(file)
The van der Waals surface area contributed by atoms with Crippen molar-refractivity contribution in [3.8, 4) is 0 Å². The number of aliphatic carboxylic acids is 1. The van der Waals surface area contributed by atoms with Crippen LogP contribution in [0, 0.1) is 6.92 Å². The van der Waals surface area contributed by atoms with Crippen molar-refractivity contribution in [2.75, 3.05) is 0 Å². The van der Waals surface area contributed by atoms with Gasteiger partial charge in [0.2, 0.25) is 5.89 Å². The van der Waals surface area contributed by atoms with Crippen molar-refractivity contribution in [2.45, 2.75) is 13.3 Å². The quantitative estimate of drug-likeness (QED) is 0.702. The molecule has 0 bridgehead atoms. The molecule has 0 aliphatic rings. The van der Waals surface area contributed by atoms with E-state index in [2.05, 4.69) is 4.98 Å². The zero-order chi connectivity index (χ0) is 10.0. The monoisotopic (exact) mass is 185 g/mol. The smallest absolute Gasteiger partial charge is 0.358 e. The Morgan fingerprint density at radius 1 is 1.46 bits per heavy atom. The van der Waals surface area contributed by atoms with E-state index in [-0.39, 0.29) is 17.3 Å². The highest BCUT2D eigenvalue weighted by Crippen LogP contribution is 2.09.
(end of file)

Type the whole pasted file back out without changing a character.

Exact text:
The van der Waals surface area contributed by atoms with Crippen molar-refractivity contribution in [3.8, 4) is 0 Å². The number of aliphatic carboxylic acids is 1. The van der Waals surface area contributed by atoms with Crippen LogP contribution in [0, 0.1) is 6.92 Å². The van der Waals surface area contributed by atoms with Crippen molar-refractivity contribution in [2.75, 3.05) is 0 Å². The van der Waals surface area contributed by atoms with Gasteiger partial charge in [0.2, 0.25) is 5.89 Å². The van der Waals surface area contributed by atoms with Crippen molar-refractivity contribution in [2.45, 2.75) is 13.3 Å². The quantitative estimate of drug-likeness (QED) is 0.702. The molecule has 0 bridgehead atoms. The molecule has 0 aliphatic rings. The van der Waals surface area contributed by atoms with E-state index in [2.05, 4.69) is 4.98 Å². The zero-order chi connectivity index (χ0) is 10.0. The monoisotopic (exact) mass is 185 g/mol. The smallest absolute Gasteiger partial charge is 0.358 e. The Morgan fingerprint density at radius 1 is 1.46 bits per heavy atom. The van der Waals surface area contributed by atoms with E-state index in [-0.39, 0.29) is 17.3 Å². The highest BCUT2D eigenvalue weighted by Crippen LogP contribution is 2.09.